• The Hispanic share of the population increased in every U.S. metro area between 2001 and 2010.
  • Hispanics were the most populous race or ethnic group in most metro and micro areas in the western half of the U.S., next to those who were non-Hispanic white alone. Single-race blacks were the most populous non-Hispanic white group in the eastern half of the country.
  • Non-Hispanic white alone, black alone and Asian alone populations grew faster in metro areas than in micro areas, while Hispanic populations grew faster in micro areas.
  • Although metro areas covered only slightly more than one-quarter of the nation's land area, they were home to eight of every 10 people.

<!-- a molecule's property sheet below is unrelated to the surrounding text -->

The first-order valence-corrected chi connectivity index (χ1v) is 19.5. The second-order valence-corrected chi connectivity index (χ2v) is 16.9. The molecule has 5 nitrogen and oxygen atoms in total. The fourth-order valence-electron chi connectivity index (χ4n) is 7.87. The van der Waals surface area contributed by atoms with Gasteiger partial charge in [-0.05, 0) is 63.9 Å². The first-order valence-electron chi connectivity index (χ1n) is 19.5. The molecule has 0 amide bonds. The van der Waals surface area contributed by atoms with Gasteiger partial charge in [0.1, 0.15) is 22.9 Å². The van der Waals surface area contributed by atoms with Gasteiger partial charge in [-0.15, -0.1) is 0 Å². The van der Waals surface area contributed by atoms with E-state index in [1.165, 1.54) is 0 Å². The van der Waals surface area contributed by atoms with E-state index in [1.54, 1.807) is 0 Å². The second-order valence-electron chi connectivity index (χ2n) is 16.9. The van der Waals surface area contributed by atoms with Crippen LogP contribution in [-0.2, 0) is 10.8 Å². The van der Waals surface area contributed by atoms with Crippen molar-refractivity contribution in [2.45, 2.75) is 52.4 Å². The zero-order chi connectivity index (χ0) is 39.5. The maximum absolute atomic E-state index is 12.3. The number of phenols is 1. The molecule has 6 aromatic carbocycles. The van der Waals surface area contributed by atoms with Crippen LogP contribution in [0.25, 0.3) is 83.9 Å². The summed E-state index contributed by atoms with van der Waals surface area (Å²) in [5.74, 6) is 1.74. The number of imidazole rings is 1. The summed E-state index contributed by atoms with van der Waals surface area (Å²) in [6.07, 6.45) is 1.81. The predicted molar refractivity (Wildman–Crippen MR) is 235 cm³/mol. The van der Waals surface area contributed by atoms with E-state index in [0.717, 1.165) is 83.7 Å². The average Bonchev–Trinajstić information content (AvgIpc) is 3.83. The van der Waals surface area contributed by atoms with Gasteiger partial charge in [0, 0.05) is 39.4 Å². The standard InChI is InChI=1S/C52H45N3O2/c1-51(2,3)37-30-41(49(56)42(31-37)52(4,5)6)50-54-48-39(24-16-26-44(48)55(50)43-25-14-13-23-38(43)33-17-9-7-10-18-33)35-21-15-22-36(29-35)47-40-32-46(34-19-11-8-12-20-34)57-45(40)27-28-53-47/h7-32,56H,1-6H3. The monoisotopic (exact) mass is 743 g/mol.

• More than one in 10 U.S. residents lived in either the New York or Los Angeles metro area in 2010.
  • Metro area populations were younger (a median of 36.6 years) than the population in either micro areas (39.3 years) or territory outside either of these areas (41.9 years).
  • Areas with the highest median ages were either in slow-growing regions like western Pennsylvania, which had past outmigration of the young combined with “aging in place,” or were faster-growing areas in parts of Florida and Arizona that were traditional retiree migration destinations.
  • Areas with the lowest median ages included metro areas and micro areas in Utah, southern Idaho and along the U.S.-Mexican border.